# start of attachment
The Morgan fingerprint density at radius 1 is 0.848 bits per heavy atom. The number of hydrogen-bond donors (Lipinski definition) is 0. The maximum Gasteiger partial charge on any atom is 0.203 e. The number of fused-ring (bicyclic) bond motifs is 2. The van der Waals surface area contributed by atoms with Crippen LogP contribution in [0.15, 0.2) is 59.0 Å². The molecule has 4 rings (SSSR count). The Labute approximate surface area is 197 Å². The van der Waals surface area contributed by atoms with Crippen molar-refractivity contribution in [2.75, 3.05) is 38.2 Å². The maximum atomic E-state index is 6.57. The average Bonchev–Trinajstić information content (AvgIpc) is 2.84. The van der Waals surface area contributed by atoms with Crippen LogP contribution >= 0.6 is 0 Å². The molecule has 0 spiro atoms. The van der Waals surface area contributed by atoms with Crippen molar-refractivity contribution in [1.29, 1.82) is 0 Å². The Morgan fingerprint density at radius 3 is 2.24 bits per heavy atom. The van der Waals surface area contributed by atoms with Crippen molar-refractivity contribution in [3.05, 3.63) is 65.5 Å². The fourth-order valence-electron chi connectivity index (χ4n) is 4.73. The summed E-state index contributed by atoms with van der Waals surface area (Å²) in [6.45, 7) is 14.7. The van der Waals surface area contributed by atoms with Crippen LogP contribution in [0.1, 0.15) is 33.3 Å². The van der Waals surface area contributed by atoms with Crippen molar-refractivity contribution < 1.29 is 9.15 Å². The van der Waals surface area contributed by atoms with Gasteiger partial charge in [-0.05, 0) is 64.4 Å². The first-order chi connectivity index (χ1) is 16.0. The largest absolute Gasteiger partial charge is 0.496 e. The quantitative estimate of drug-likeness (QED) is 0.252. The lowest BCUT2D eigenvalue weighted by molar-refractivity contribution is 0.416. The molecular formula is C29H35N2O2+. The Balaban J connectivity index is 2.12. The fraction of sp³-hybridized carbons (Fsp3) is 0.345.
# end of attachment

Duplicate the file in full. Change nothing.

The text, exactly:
The Morgan fingerprint density at radius 1 is 0.848 bits per heavy atom. The number of hydrogen-bond donors (Lipinski definition) is 0. The maximum Gasteiger partial charge on any atom is 0.203 e. The number of fused-ring (bicyclic) bond motifs is 2. The van der Waals surface area contributed by atoms with Crippen LogP contribution in [0.15, 0.2) is 59.0 Å². The molecule has 4 rings (SSSR count). The Labute approximate surface area is 197 Å². The van der Waals surface area contributed by atoms with Crippen molar-refractivity contribution in [2.75, 3.05) is 38.2 Å². The maximum atomic E-state index is 6.57. The average Bonchev–Trinajstić information content (AvgIpc) is 2.84. The van der Waals surface area contributed by atoms with Crippen LogP contribution >= 0.6 is 0 Å². The molecule has 0 spiro atoms. The van der Waals surface area contributed by atoms with Crippen molar-refractivity contribution in [1.29, 1.82) is 0 Å². The Morgan fingerprint density at radius 3 is 2.24 bits per heavy atom. The van der Waals surface area contributed by atoms with Crippen molar-refractivity contribution in [3.05, 3.63) is 65.5 Å². The fourth-order valence-electron chi connectivity index (χ4n) is 4.73. The summed E-state index contributed by atoms with van der Waals surface area (Å²) in [6.45, 7) is 14.7. The van der Waals surface area contributed by atoms with Crippen LogP contribution in [0.1, 0.15) is 33.3 Å². The van der Waals surface area contributed by atoms with Crippen molar-refractivity contribution < 1.29 is 9.15 Å². The van der Waals surface area contributed by atoms with Gasteiger partial charge in [-0.05, 0) is 64.4 Å². The first-order chi connectivity index (χ1) is 16.0. The largest absolute Gasteiger partial charge is 0.496 e. The quantitative estimate of drug-likeness (QED) is 0.252. The lowest BCUT2D eigenvalue weighted by molar-refractivity contribution is 0.416. The molecular formula is C29H35N2O2+. The Balaban J connectivity index is 2.12. The fraction of sp³-hybridized carbons (Fsp3) is 0.345.